The renovation of the gîte has been inspired by the principles of preserving the environment and protecting the health and well-being of its occupants.
The ecological challenges that we face today compel us to respond in order to protect the environment for our children. The tourism industry must also play its part in supporting sustainable development and contributing to the preservation of our cultural and natural heritage.
This is why we are committed to the principles of Ecotourism and Sustainable Tourism :
The project was designed with assistance from Gîtes de France, the Lot Cottages & Farmhouses Association and the Lot Board of Architecture, Town Planning and the Environment (CAUE) and overseen by architect Madame Salamagne ; its aim is to achieve a renovation that is sympathetic to the environment and local architecture.
Many of the original timbers and materials were salvaged from the demolition works and recycled : internal doors, original flooring, ironware, coatings, antique furniture, etc.The renovation works have been carried out using sound traditional materials :
In order to maintain the harmonious relationship between the buildings and their immediate surroundings, the external aspect of the building has not been modified. There are very few openings on the northern, eastern and western facades, the majority facing directly southwards to take advantage of the light and afford protection from the cold in winter.
Site management during construction: all wastes generated by the construction trades were sorted and waste minimisation options were investigated. Care was taken to ensure that no pollutants were generated by the works.
As individuals, we can all make a contribution towards safeguarding the planet through practical actions in our everyday lives.
The electrical appliances have been chosen with energy efficiency in mind (low rates of power and water consumption, represented by A or A+ energy ratings). Most of the electric light bulbs are of the energy-efficient type. The electricity audits conducted in the gîte help guests to take responsibility for their own power consumption. The heat pump allows energy costs to be reduced by a factor of 2 or 3.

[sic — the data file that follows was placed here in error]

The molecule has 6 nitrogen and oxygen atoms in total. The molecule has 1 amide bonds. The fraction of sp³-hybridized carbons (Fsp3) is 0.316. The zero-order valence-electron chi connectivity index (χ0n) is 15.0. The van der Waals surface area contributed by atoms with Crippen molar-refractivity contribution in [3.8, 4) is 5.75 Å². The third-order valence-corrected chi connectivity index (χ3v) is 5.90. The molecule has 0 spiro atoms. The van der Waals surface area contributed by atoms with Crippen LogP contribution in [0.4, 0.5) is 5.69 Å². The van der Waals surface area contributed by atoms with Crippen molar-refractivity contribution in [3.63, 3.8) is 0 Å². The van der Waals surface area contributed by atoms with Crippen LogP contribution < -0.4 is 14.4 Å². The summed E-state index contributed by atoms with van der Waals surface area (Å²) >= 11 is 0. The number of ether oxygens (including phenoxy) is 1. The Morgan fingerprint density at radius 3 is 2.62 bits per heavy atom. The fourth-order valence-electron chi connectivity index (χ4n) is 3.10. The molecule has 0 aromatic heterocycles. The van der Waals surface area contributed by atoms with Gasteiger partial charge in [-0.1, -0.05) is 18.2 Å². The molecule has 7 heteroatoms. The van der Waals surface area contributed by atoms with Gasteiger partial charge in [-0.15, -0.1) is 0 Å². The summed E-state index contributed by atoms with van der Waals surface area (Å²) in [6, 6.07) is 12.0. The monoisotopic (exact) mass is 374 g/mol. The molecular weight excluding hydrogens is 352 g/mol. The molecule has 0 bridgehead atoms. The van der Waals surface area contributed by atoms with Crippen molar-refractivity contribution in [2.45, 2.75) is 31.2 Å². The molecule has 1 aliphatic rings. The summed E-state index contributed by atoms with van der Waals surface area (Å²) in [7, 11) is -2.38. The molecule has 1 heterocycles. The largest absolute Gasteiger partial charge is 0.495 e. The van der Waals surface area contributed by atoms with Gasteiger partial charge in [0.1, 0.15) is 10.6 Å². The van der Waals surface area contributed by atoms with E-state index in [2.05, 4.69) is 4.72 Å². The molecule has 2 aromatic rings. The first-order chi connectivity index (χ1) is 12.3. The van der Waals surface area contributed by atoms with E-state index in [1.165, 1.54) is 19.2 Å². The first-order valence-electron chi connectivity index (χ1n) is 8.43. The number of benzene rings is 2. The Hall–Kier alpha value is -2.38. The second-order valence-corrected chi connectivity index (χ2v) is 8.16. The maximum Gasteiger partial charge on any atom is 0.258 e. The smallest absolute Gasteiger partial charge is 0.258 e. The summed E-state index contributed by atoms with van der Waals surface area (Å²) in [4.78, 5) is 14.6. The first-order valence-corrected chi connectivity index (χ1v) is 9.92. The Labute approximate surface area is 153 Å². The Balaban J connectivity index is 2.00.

A heat pump (with room thermostats) reduces the amount of energy consumed for heating and air conditioning purposes. The two fireplaces allow for the use of local resources (firewood) to provide additional heating.
With the renovation of the roof spaces, it has become necessary to install Air conditioning. This is because the dark-coloured slate roof absorbs and retains a substantial amount of heat, and in the height of summer there can be a build-up of heat in the roof spaces. The alcohol-based fluid used by the heat pump is an environmentally friendly product. On the ground floor, the thermal inertia of the house is such that air conditioning is unnecessary (the house stays cool in summer).
A double flow CMV (Controlled Mechanical Ventilation) system has been installed to filter and renew the air in the house in such a way as to retain the heat in winter and keep the rooms cool in summer.
Visitors are encouraged to sort their waste (packaging and magazines, glass, organic waste, other household waste, batteries).
The dishwasher uses less water than washing up by hand. Dual-flush toilets and pressure regulators have been installed. The taps are fitted with mixers and the showers with thermostatic mixers. Showers have been installed in preference to baths as baths use more water. The local water, which is fairly hard, is treated directly at the water meter to improve your comfort and extend the life of the household appliances. Rainwater recycling is at the planning stage.
Microfibre cleaning cloths, white vinegar, eco-certified household products (bearing the « NF Environnement » mark).
The grounds cover an area of 7 hectares (70,000 m2), of which 20,000 m2 are accessible. Over a thousand trees and shrubs have been planted in the last 10 years. All of the species are local or well-suited to the soil conditions and climate of the Causse, or limestone plateau (boxwood, common maple, elder, lilac, common hornbeam, laurel, viburnum, prunus, lavender, roses, etc.).
the areas immediately surrounding the gîte are mown on a regular basis. Spontaneously growing rare species (such as orchids) are preserved. The grounds, on the other hand, are mown once a year only. The hay is then collected and used as winter fodder for the sheep that graze in the other part of the grounds.
The planted areas and gravel paths are weeded by hand. Clusters have been established within the grounds where the grass is left uncut until autumn so as to keep the base of the shrubs cool during the summer and maintain the ecological equilibrium by allowing grasses and wild flowers to reproduce and provide food for insects. Grass cutting is confined to the walkways, which are mown a regular basis.
Pruned branches are reduced to wood chips which are then scattered over the beds to conserve the moisture in the soil and reduce the need for watering and weeding.
Chemical products are banned.
The oldest part of the house dates from the 16th Century. In common with many farms of this era, it has undergone a number of extensions and modifications; these date from 1721 and 1778, with an extra wing being added in around 1839.
From the 50's onwards, the house was used as a farm building (tobacco-drying barn).